I spent a very enjoyable day, yesterday photographing Toby Buckland building a keyhole garden at his new nursery in the walled garden at Powderham Castle. The team at Send a Cow (@tweetacow) and Amateur Gardening magazine set the whole day up. It began as a very murky day and stayed that way, but it didn't matter as the everyone's enthusiasm made up for it. Anyway, if it had been any hotter they would have expired as it was hard work, shifting barrow loads of soil up a bumpy hill avoiding two very inquisitive pigs.
Keyhole gardens are a way of efficiently growing crops in a relatively small space. The charity promote them in Africa where water is scarce and run a schools project to educate kids and get them growing too.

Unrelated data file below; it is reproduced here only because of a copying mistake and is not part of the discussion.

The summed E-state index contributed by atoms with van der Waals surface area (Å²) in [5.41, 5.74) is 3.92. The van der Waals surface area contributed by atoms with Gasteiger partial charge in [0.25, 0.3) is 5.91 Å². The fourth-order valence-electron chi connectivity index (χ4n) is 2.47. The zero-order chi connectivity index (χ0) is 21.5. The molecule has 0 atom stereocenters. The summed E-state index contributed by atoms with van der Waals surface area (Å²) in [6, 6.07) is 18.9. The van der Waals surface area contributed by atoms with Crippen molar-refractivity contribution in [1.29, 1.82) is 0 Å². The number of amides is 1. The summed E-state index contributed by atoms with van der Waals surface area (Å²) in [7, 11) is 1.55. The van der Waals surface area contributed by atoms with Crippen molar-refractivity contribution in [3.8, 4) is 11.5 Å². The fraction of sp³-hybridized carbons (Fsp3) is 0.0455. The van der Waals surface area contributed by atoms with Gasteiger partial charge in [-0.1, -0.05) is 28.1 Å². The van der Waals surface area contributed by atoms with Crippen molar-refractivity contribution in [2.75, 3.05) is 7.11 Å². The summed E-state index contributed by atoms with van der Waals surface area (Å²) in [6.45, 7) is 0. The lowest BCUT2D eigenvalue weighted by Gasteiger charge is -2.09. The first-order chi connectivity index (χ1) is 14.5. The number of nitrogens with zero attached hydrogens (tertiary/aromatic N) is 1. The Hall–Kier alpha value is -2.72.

In the centre, is a hollow which is filled with compost. Bricks or stones are used to make a low wall at the base which holds soil to create a volcano-like shape. Compostable waste can be continually added to the centre and 'grey' (waste) water can be added here too. The mound of soil is fed and watered by this central spout of compost. The central spout is reached by an indent in the soil mound-forming a keyhole shape when viewed from above. It can be planted all year round and is continually fed by the composting waste. Ingenious.
If you want to find out more, or make a very worthwhile donation to this or one of their other great projects, you can visit Send a Cow.
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